The campers and counselors enjoyed an absolutely spectacular camp day. Bright sunshine, crystal clear skies, light breezes and temps in the upper 70’s. Kamaji looked like a movie set today. Cabin 4 Porch 2, Cabin on the Hill, Nutshell Porch 3 and Cabin 1 Porch 2 all left on their respective canoe trips. For those campers remaining at camp, it was Adventure Day. Porch groups swam, skied, painted the huge propane tank to look like a Converse tennis shoe, put on fashion shows and played tennis. A wonderful Rainbow Burger BBQ was followed by more games on the archery field. What a day for campers and counselors alike!
For Ye Camp Directors, it was, well, just one of those days. It was one thing after another. Things got started at about 4:30 am when we received the first of about 5 computer generated phone calls. That’s when the phone rings and you pick it up and there is nothing but a beeping noise. (We eventually unplugged the phones in our house.) Later that morning came the realization that the huge propane tank (which supplies propane to the camp kitchen and would later be painted to look like a shoe) had basically ran out of propane because the propane company forgot to deliver propane. Next the brand new, really big commercial water heater (which supplies the camp kitchen) stopped heating water. At lunch, the Hubbard County Water Sheriff showed up to do his yearly inspection of all Kamaji’s boat registrations. That’s a lot of boats: 24 canoes, 20 kayaks, 13 sailboats, 6 motor boats. There were about 800 other things that conspired to keep Ye Directors firmly cemented in the office. Of course, it didn’t help that everyone who came into the office yesterday commented on what a beautiful day it was.
Ye Camp Directors were actually planning on going out for dinner for the first time this summer, when one of the nursing called the office and said that SHE had a medical emergency. One of the other nursing staff rushed her to the ER. The good news is that the emergency was a false alarm, however, it meant that Kathy needed to be at camp to help with Club Med. No going out to dinner. And so it went until the bell ending the evening program sounded. I headed outside to the office porch to schmooze with the campers as they headed back to their cabins to get ready for bed. That’s when the two camp worlds collided.
The campers and counselors from Nutshell Porch 2 walked by busily talking and laughing. I stopped them to ask “How was your day?” I heard small tidbits of their Adventure Day tales. I also heard about Isabella’s pending move from Ft. Collins to somewhere in Texas, Izzy’s excitement about her grandmother’s pending stay at Kamaji as the Camp Doctor, and Posey’s review of her parents’ recent visit to camp. Understand when you ask a group of 10 year olds that question, they answer all at once, so these stories took about 90 seconds to tell. Then I heard one of the campers say the words, “night swim”.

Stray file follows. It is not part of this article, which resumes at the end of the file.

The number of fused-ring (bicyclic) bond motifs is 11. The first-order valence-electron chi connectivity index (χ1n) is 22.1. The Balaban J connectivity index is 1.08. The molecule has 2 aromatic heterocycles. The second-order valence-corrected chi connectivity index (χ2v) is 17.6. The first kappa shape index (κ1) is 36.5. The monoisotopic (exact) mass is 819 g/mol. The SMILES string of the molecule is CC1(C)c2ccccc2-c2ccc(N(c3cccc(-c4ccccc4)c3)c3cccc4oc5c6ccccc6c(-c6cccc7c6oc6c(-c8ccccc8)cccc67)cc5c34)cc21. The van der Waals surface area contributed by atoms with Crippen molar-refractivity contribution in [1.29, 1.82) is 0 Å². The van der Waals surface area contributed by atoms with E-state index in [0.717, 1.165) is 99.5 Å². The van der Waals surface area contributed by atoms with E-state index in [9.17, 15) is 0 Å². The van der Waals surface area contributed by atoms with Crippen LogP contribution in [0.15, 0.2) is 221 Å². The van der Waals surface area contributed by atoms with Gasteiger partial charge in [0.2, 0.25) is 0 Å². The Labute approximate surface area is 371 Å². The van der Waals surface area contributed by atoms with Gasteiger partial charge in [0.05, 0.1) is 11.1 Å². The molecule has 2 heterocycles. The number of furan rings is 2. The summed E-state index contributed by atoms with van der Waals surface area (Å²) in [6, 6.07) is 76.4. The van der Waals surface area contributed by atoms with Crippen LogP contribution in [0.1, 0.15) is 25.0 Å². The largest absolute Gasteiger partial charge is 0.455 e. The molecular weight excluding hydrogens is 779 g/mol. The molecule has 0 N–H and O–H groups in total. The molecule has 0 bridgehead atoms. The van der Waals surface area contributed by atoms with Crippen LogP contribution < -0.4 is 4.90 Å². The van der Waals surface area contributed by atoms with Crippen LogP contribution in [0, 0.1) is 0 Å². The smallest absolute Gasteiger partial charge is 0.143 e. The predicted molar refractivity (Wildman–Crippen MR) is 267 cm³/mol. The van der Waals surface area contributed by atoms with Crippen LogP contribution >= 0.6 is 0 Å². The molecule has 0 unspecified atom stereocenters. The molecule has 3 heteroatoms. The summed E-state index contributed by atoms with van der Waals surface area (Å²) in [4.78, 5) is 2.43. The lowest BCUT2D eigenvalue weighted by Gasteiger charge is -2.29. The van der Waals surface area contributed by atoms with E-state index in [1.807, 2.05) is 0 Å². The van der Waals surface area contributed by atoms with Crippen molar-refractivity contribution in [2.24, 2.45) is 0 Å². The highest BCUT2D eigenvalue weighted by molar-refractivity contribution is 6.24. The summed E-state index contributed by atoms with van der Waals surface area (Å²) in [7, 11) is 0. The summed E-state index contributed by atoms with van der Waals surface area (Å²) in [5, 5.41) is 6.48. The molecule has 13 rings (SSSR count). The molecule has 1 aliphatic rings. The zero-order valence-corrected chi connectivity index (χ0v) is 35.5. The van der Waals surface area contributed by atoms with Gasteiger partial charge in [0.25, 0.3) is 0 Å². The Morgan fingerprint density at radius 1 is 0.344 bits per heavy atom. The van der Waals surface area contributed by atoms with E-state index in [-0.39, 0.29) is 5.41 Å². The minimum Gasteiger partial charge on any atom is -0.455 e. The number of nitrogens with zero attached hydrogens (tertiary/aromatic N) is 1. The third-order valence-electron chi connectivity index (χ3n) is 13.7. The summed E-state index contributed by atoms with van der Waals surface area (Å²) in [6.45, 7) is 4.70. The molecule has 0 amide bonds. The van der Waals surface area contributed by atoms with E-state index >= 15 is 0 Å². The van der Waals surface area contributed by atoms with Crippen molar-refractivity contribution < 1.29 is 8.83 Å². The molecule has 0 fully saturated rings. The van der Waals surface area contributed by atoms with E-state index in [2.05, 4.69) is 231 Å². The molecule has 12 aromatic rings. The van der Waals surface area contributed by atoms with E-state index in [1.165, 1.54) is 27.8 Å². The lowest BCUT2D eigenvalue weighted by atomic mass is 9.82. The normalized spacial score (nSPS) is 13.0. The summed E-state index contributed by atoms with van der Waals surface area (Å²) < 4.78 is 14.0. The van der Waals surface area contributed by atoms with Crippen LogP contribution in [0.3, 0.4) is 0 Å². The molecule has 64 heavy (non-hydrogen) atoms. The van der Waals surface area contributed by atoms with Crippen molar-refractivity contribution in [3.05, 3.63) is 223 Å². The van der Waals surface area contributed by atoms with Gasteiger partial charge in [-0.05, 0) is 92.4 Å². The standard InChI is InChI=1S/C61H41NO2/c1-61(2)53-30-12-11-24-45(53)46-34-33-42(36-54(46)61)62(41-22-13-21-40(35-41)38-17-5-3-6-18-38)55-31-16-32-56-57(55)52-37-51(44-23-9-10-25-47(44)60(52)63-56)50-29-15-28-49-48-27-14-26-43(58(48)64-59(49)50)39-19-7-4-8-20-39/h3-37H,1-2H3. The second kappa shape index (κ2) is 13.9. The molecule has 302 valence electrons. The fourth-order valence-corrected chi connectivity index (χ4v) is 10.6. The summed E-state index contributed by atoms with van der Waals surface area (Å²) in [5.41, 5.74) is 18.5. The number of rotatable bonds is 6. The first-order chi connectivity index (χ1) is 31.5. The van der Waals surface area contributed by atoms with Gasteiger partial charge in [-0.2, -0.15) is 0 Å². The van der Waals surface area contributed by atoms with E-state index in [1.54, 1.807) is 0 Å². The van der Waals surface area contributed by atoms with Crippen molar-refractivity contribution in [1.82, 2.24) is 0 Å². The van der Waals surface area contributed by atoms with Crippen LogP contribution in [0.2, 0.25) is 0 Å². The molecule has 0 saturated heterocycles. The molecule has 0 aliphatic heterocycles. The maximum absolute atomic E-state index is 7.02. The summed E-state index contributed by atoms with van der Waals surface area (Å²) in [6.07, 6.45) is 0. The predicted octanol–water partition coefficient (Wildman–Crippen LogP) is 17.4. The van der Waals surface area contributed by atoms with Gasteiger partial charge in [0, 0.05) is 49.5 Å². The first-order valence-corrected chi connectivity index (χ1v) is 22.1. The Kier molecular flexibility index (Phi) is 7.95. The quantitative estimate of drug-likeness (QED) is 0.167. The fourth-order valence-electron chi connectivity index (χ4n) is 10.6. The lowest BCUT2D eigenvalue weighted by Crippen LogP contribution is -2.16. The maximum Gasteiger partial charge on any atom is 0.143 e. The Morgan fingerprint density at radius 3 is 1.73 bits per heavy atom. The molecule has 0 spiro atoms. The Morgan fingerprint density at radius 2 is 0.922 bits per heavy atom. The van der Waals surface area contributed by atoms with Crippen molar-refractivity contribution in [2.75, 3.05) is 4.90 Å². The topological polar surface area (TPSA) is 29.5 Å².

“What?” I asked and one of the campers said that it was such a nice day and she wondered if the cabin could go for late evening swim. I said “Sure. I’ll be the lifeguard. Go get changed. I’ll meet you at the swim area in 10 minutes.”
Ten minutes later as I walked down the steps toward the lake, I could barely take everything in. The lake looked like a picture postcard. The sun was still lighting up the far shoreline. The water reflected the deep, blue sky and few white clouds. A mother wood duck and her six ducklings were sunning themselves on one of the floating rafts. And the campers and counselors of Nutshell Porch 2 were sitting on steps ready to for their “night swim”. As soon as I said “Let’s go!” the eight campers and three counselors barefooted out on the dock. They lined up on he dock and someone said, “One, two, three.” While everyone jumped into Wolf Lake, the family of ducks jumped off the raft and headed for a quieter waters.
For the next 25 minutes I couldn’t believe the scene in front of me. The setting sun! Wolf Lake still except for the swimming Nutshellers and ducks. Even an eagle was soaring down the shoreline. And there was only one word to describe the sounds of campers and counselors — Joy.
Nothing was really organized, but the campers and staff probably made up about 100 different games during the 25 minutes of their “night swim”. And the air was filled with constant chatter and giggles. I felt as if I was had landed in the middle of a movie meant to show summer camp as some sort of nirvana.
Only at Kamaji it was real.
In the end, yesterday turned out to be was a terrific day for campers, counselors and, yes, even Ye Directors, too. Thanks Nutshell Porch 2 for making me forget about the hot water heater, the 4:30 am phone calls, the trip to the ER and the 800 other things that kept me in the office all day. Ain’t camp great??!!
Mike (and Kathy and Kat)